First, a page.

Nikita Mikhalkov – Neokonchennaya pyesa dlya mekhanicheskogo pianino AKA Unfinished Piece for Mechanical Piano (1977)

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Plot:
Early in the 20th century, family and friends gather at the country estate of a general’s widow, Anna Petrovna. Sofia, the new wife of Anna’s step-son, recognizes Misha, the brother-in-law of one of the widow’s admirers: a few years before, they had been idealistic lovers and now she can’t believe he has settled for a dim wife and a job as a teacher. Amidst parlor games and idle talk of women’s rights and peasants’ capabilities, Sofia and Misha rekindle their love. Will they flaunt convention, abandon families, and run away to pursue lost dreams? Rescue comes from an unexpected place. Read More »

Paddy Considine – Tyrannosaur (2011)

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Joseph (Peter Mullan) is an angry man slowly drinking himself to death in his small English village. With no family to speak of and only his fellow drunks to keep him company, Joseph watches the world through the bottom of his pint glass. But when an unexpected altercation in the village pub leads him to seek shelter in the second-hand shop run by Hannah (Olivia Colman), Joseph finds himself immersed in a domestic drama that will test the limits of his resolve while revealing a side of his humanity he thought no longer existed. Read More »

Antonio Maenza Blasco – Orfeo filmado en el campo de batalla (1969)

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NB: there is no audio track: Maenza’s films were never mastered or fitted with sound. This rip comes from a digitized work print. His films were sometimes screened with live voice performance commenting on and/or enacting what unrolls visually. The text that was read by performers during the few screenings this had at the time it was made can be read HERE (or via googletranslate)

Quote:
In December 1968 I participated in the film Orpheus Shot on the Battlefield, which originated as a collective work, a movie without an author, but which would ultimately be attributed to Antonio Maenza in the end even though he only played the role of the director in the film. The film, which was never provided a soundtrack, was screened on several occasions with a soundtrack performed live consisting of a text for three voices and a number of musical pieces, among which were the “descent into hell” from the opera L’Orfeo by Monteverdi in the version by Edward H. Tarr, released in 1968 by Erato, “New York 1963 – America 1968” from Every One of Us by Eric Burdon and the Animals; and “The Return of the Son of the Monster Magnet” from Freak Out by [Frank Zappa and] The Mothers of Invention. After the “state of emergency” in January 1969, an epilogue was shot but it was never developed. Read More »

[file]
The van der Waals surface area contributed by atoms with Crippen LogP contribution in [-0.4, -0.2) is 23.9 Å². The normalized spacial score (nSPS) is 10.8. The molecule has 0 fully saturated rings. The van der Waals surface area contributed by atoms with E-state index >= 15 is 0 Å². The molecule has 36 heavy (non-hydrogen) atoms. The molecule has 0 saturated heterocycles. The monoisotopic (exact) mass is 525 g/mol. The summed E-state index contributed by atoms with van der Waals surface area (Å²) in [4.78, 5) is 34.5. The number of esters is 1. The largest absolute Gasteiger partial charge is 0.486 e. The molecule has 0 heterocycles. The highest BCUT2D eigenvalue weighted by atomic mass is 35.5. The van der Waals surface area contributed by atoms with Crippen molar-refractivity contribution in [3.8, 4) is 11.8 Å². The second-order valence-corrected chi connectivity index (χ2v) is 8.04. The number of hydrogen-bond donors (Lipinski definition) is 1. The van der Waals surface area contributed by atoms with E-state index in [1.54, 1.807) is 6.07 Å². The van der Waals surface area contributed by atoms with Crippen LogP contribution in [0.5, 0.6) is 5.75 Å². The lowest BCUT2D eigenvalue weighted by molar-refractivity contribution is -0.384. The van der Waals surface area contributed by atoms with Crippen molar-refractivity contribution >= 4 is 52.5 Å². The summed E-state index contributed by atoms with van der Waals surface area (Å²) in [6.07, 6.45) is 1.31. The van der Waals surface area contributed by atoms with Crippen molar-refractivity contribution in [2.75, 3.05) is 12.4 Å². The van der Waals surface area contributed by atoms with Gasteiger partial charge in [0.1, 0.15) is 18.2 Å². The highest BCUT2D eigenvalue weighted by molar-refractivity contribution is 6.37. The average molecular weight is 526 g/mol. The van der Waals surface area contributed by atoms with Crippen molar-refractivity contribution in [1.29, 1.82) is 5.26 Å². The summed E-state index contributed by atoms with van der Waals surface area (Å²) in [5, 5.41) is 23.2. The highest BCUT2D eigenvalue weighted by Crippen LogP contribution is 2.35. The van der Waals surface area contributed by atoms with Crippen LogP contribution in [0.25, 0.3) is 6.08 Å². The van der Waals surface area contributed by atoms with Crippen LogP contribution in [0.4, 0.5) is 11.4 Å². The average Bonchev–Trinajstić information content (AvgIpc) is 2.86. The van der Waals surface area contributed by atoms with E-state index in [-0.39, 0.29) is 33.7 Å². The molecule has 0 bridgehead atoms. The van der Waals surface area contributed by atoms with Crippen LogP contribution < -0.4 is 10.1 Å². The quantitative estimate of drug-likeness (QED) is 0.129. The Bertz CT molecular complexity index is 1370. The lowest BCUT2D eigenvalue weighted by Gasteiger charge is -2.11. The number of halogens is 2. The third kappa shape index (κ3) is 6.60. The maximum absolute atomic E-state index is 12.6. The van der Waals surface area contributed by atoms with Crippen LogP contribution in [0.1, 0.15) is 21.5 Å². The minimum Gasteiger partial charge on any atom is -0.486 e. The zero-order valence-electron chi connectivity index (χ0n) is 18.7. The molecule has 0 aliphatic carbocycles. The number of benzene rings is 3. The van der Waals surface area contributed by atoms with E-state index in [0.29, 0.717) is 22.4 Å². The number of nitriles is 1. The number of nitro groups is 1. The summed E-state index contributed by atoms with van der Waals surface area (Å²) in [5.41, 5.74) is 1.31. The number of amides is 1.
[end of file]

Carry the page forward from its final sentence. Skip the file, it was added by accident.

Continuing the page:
Philippe Garrel – Le revelateur (1968)

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This film stands out as a fine example of the Zanzibar movement in France, and as a metaphor for the spirit of repression lived during that era. The film itself was recorded mostly near german concentration camps, and the crew had a lot of problems with the police, nonetheless they managed to shoot a really wonderful film, a continous portrait of escape through dark and gray landscapes much to the reminder of the wonderful text by Gorky, which starts: “Last night I was in the Kingdom of Shadows”.

–fitz Read More »

Stratos Tzitzis – 45m2 (2010)

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Christina is a good looking 23 year-old girl from a working-class family. She works as a sales assistant in a classy hand-bag emporium, and belongs to what the Greeks call “the 700 euros generation” – the young people who work for the minimum wage and live with their parents, because they can’t afford to move out. But Christina has enough of that. She decides to rent a place of her own where she can find herself away from her mother’s watchful gaze. Overstretching herself financially, she moves into a 45m2 flat: the rent’s a bargain because the area’s full of foreigners. A foreigner in their midst, she takes her first steps towards freedom. Read More »

Philip G. Epstein & P. J. Wolfson – The Bride Walks Out [Shooting Script] (1936)

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From the AFI Catalog:

Quote:
The working title of this film was Marry the Girl. MPH’s “In the Cutting Room” adds Sidney Jarvis to the cast, and HR production charts add Eric Blore, Rose Coghlan, Lloyd Ingraham and Jack Adair to the cast. Eric Blore’s participation in the final film is doubtful, while the participation of the others has not been confirmed. RKO borrowed Robert Young from M-G-M for the film. The Bride Walks Out was Edward Small’s first production for RKO. Small was formerly the production head of Reliance Pictures. Read More »

Leigh Jason – The Bride Walks Out (1936)

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A model marries a struggling engineer; but he won’t let her keep her job, and they can’t pay the bills, while she is wooed by a wealthy drinker.

Michael Martin (Gene Raymond) tells Paul Dodson (Ned Sparks) he knows of a better job, and they get fired. Michael asks modeling Carolyn (Barbara Stanwyck) to marry, but she wants to keep her job. After work they go dancing. Michael now earns $35 a week; but Carolyn makes $50. They get married during his lunch hour. Carolyn cries and quarrels with Michael. He hits an officer and is put in jail. In court the drunk Hugh McKenzie (Robert Young) is fined and meets Carolyn. She pleads for Michael, and he gets 30 days or $50. Hugh loans them the money. Michael’s electricity is off. Hugh is paid and reluctantly leaves. Michael carries Carolyn in. Read More »